By Michael E. Miller
By Allie Conti
By David Villano
By Jose D. Duran
By Michael E. Miller
By Allie Conti
By Kyle Swenson
By Luther Campbell
Ferrer sang brilliantly about the Cuban condition, frustrations, and lack of possibilities, interspersing his songs with jokes and commentary. He alluded to a "space" that was opening in Cuba, a space of controlled artistic dissidence, and that it should be carefully cultivated and nurtured. The crowd went wild thinking of the possibilities of what this implied. But in broaching that subject, Ferrer had set up the crowd for the most important moment of the concert. "You demand too much from the artist in Cuba," he admonished. "You should do more yourselves." It was the only time the audience applauded uncertainly. But the moment passed and the show concluded to thunderous ovations.
I went on to the next event, just a few blocks away at the open-air amphitheater on the Malec centsn, where a huge throng of people had gathered -- masses of them, mostly young and almost entirely black. Carmen, even in perfect health, would not have wanted to come to this concert. Yaelis and Luis also would have avoided the scene. "Why would I go to a show that I know is going to be one big fight?" Carmen had said earlier that evening. Yaelis had added, "I know these people and I have no interest in them." Luis had simply pointed to his eye and rubbed the skin on his forearm, his often-used hand signal that translated as: "Look out for the blacks."
I had been warned by dozens of friends, dozens of times, to watch my back when I entered marginal Havana neighborhoods, which are heavily black, and discussions about racism were common among all my friends in Cuba. Yes, it exists, but on a level that is more cultural in orientation. Everyone has the same education. Most everyone lives in crowded conditions. And the society is more intermixed than nearly any other on Earth. But a segregation does persist. I, however, made it a point to cross over that cultural frontier on a regular basis. Carmen would tell me that my trusting naivete would get me hurt. It also tended to get me in the door of the places I wanted to see, both personally and professionally.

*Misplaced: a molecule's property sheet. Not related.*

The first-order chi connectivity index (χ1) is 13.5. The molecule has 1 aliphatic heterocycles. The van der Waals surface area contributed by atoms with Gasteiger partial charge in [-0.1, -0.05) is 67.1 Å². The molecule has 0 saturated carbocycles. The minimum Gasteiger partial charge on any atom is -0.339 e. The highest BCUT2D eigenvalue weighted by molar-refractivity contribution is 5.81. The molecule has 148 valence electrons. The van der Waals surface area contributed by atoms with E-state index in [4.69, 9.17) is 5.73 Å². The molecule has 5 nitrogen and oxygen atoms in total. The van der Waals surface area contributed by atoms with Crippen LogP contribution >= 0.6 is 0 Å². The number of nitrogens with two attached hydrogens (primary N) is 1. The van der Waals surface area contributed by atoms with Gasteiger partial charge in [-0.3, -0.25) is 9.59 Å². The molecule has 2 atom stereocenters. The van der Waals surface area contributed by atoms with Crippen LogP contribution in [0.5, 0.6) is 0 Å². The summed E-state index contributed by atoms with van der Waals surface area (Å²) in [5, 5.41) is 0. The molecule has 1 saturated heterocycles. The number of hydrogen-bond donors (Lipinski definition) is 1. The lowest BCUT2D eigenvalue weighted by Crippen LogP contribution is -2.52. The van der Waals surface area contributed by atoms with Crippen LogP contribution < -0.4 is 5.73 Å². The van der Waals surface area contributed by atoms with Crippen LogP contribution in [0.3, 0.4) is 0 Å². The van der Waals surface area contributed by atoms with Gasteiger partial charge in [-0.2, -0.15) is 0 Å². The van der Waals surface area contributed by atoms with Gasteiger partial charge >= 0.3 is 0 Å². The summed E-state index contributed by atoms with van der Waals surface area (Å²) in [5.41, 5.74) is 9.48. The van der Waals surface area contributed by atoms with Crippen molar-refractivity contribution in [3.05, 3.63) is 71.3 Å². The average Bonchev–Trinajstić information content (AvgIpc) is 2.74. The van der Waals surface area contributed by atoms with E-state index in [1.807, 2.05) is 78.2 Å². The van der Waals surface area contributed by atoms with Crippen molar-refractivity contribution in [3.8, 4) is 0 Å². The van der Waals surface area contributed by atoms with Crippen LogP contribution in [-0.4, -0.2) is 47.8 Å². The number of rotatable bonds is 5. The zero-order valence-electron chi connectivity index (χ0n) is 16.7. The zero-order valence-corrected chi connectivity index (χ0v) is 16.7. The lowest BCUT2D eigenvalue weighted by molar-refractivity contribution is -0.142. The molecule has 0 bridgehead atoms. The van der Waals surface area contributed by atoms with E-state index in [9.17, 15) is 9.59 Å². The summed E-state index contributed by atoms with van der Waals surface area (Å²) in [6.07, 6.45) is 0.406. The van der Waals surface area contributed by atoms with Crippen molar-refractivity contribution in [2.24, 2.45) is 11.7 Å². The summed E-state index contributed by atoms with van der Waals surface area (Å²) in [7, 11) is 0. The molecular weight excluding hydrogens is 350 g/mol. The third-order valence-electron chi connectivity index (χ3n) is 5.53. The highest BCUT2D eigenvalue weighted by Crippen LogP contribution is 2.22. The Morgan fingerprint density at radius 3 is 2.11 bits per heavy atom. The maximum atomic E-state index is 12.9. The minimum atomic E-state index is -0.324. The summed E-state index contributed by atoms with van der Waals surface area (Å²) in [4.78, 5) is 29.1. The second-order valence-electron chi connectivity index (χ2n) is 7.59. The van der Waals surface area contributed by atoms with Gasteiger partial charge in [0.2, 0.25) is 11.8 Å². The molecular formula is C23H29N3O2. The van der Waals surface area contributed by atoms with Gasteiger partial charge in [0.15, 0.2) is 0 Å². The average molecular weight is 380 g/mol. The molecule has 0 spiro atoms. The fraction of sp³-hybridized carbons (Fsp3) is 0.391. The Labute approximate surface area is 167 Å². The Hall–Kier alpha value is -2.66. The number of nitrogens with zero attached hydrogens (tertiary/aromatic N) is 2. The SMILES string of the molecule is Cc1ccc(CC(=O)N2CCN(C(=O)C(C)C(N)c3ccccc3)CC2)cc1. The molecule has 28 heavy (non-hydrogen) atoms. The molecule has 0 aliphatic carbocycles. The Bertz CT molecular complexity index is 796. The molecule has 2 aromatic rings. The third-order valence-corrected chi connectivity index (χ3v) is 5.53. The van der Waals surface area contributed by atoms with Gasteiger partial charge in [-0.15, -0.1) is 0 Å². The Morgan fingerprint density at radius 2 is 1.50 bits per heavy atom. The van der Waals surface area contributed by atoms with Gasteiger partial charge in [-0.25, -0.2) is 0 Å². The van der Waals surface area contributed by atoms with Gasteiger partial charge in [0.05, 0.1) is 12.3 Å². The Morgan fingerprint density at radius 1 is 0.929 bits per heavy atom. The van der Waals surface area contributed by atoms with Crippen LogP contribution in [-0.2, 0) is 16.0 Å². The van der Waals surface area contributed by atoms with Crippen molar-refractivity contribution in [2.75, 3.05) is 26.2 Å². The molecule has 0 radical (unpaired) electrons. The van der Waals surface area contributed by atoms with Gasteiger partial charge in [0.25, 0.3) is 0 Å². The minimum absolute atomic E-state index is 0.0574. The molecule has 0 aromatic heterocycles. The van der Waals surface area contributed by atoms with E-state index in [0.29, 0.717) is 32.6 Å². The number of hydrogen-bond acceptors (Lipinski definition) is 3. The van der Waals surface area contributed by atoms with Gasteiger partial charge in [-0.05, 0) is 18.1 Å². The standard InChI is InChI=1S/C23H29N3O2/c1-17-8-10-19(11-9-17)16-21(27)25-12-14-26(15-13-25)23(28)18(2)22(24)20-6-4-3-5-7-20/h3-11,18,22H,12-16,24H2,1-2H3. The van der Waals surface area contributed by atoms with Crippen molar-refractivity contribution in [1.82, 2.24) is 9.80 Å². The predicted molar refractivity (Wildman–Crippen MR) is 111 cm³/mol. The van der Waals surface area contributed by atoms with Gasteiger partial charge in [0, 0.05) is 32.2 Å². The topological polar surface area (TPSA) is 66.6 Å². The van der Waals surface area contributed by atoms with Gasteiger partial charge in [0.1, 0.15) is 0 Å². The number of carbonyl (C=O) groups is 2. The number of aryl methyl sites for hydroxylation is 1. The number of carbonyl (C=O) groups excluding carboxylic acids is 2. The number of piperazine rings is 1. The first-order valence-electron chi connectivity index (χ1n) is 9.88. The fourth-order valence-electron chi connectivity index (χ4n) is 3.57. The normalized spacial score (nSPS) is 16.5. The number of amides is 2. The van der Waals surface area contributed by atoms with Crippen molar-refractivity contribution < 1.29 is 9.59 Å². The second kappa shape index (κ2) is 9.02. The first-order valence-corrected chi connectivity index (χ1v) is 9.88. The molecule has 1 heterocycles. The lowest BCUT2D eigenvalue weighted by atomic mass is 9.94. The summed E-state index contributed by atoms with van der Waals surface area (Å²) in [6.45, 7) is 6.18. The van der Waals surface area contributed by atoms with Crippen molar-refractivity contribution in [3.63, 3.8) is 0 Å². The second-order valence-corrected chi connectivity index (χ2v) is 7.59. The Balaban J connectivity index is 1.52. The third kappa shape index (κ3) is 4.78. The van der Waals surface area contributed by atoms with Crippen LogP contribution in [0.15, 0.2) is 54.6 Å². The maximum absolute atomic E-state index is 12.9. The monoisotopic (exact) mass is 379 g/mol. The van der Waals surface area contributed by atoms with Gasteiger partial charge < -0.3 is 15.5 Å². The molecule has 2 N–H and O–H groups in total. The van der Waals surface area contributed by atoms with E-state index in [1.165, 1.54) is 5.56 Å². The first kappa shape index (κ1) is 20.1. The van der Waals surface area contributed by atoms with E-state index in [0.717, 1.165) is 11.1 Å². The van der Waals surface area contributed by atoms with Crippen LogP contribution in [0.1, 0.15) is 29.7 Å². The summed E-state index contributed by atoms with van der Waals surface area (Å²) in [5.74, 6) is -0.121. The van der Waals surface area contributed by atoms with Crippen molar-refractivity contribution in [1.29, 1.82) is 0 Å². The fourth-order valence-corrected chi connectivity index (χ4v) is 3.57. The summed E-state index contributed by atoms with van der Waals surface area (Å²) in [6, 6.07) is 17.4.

In contrast to the Pedro Luis Ferrer show, uniformed police were everywhere at this concert. Young officers whose accents revealed their origins as country peasants -- not yet old enough or cynical enough to have developed disdain for the system -- were stationed at the amphitheater entrance and frisked each and every individual, checking IDs, as well.
Anything that looked remotely odd on ID papers was cause for the person to be thrown into a nearby police van. One boy of about fifteen was nabbed because his carnet looked too tattered to be considered decent. Another because he had moved too many times recently and the sheets of paper identifying his residence were covered with abstract scribble. At the time I arrived, the van contained about seven young black men, and it was still early. All of them knew the routine: The neighborhood police station would allow for further review and temporary detention. And the reason cited would be la ley de peligrosidad (the danger law), an all-encompassing and deliberately vague regulation that makes it easy to arrest people for nearly any reason.
Filled to capacity and beyond, the amphitheater was a sea of gyrating hips and bouncing breasts set in motion by a salsa beat that blared nonstop from 9:00 p.m. to midnight. Tecate beer was being sold, in dollars only, to a crowd of about 3000 that collectively must have had no more than $100 to spend. But that didn't matter. Everybody was getting seriously drunk. Rum bought on the street did the job.
The fights began randomly, a volatile mix of undifferentiated anger exacerbated by alcohol. Crowds would part here and there to allow the fighters room, and the fists would fly for a few seconds before the ubiquitous police barged in and viciously broke it up. The leader of the security pack was a huge black man who simply trounced on the culprits and ripped them apart with such force that even aggressive combatants were caught off guard by the scary strength of the monster in front of them. Dragged off by the hair or in a head lock, the offenders wound up in the police van. Women fought each other as often as men. One girl spent the entire night shuffling about on the prowl for girlfriends of one of her boyfriends. When she spotted a target, she would let out a whoop and barge through the crowd until arms, legs, and hair became a blur.
The music was wonderful.
I woke up the next morning before Carmen, Yaelis, and Luis, but after Carmen's mother, who asked, "Still alive?"
"It was a great night," I replied. She smiled knowingly, confirmed in her belief that I was truly odd, beyond understanding.
Carmen, on the other hand, did understand my strange, rather esoteric perceptions of the world around me, even though she had only shared a few of the experiences that had formulated them. She had once written me, "I think that in the future I will see you, stripped bare, walking freely through these streets of Havana that we rediscovered together, or I will simply imagine you running your best path through the world."